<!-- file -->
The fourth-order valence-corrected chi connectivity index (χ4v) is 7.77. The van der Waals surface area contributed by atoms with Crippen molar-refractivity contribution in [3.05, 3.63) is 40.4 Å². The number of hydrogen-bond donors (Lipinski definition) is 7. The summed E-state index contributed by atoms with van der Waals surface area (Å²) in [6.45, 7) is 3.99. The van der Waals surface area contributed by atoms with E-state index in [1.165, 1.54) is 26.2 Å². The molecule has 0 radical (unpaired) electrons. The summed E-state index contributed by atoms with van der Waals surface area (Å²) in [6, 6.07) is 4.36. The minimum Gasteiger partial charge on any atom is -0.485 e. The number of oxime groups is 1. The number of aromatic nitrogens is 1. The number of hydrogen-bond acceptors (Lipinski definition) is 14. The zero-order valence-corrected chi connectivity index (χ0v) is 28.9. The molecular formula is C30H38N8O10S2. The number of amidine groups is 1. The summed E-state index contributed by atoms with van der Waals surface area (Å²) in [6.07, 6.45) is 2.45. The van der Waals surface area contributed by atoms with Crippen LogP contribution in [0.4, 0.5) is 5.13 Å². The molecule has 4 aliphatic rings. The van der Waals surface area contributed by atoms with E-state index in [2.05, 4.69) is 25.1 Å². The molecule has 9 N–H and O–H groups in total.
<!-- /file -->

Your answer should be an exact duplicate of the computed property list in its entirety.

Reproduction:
The fourth-order valence-corrected chi connectivity index (χ4v) is 7.77. The van der Waals surface area contributed by atoms with Crippen molar-refractivity contribution in [3.05, 3.63) is 40.4 Å². The number of hydrogen-bond donors (Lipinski definition) is 7. The summed E-state index contributed by atoms with van der Waals surface area (Å²) in [6.45, 7) is 3.99. The van der Waals surface area contributed by atoms with E-state index in [1.165, 1.54) is 26.2 Å². The molecule has 0 radical (unpaired) electrons. The summed E-state index contributed by atoms with van der Waals surface area (Å²) in [6, 6.07) is 4.36. The minimum Gasteiger partial charge on any atom is -0.485 e. The number of oxime groups is 1. The number of aromatic nitrogens is 1. The number of hydrogen-bond acceptors (Lipinski definition) is 14. The zero-order valence-corrected chi connectivity index (χ0v) is 28.9. The molecular formula is C30H38N8O10S2. The number of amidine groups is 1. The summed E-state index contributed by atoms with van der Waals surface area (Å²) in [6.07, 6.45) is 2.45. The van der Waals surface area contributed by atoms with Crippen LogP contribution in [0.4, 0.5) is 5.13 Å². The molecule has 4 aliphatic rings. The van der Waals surface area contributed by atoms with E-state index in [2.05, 4.69) is 25.1 Å². The molecule has 9 N–H and O–H groups in total.